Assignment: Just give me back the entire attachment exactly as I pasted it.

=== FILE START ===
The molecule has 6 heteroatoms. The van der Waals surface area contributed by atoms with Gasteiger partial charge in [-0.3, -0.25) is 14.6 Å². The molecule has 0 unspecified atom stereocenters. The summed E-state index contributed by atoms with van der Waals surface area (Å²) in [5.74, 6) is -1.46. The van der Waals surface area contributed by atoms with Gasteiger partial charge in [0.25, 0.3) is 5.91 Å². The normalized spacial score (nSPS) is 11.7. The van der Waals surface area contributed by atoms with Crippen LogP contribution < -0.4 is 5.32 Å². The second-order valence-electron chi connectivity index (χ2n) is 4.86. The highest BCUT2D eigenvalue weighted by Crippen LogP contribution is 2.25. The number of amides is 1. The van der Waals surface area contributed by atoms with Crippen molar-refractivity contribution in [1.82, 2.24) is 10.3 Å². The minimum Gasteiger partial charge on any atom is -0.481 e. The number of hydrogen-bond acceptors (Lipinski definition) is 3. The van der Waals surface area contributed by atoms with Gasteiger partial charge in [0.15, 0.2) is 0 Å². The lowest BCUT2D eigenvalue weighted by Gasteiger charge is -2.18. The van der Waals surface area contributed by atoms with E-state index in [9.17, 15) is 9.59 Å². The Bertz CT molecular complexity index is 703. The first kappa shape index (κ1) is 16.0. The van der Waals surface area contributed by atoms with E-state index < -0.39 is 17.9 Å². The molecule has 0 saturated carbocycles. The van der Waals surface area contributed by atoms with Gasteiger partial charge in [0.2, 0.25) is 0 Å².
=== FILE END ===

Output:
The molecule has 6 heteroatoms. The van der Waals surface area contributed by atoms with Gasteiger partial charge in [-0.3, -0.25) is 14.6 Å². The molecule has 0 unspecified atom stereocenters. The summed E-state index contributed by atoms with van der Waals surface area (Å²) in [5.74, 6) is -1.46. The van der Waals surface area contributed by atoms with Gasteiger partial charge in [0.25, 0.3) is 5.91 Å². The normalized spacial score (nSPS) is 11.7. The van der Waals surface area contributed by atoms with Crippen LogP contribution < -0.4 is 5.32 Å². The second-order valence-electron chi connectivity index (χ2n) is 4.86. The highest BCUT2D eigenvalue weighted by Crippen LogP contribution is 2.25. The number of amides is 1. The van der Waals surface area contributed by atoms with Crippen molar-refractivity contribution in [1.82, 2.24) is 10.3 Å². The minimum Gasteiger partial charge on any atom is -0.481 e. The number of hydrogen-bond acceptors (Lipinski definition) is 3. The van der Waals surface area contributed by atoms with Gasteiger partial charge in [0.15, 0.2) is 0 Å². The lowest BCUT2D eigenvalue weighted by Gasteiger charge is -2.18. The van der Waals surface area contributed by atoms with E-state index in [9.17, 15) is 9.59 Å². The Bertz CT molecular complexity index is 703. The first kappa shape index (κ1) is 16.0. The van der Waals surface area contributed by atoms with E-state index < -0.39 is 17.9 Å². The molecule has 0 saturated carbocycles. The van der Waals surface area contributed by atoms with Gasteiger partial charge in [0.2, 0.25) is 0 Å².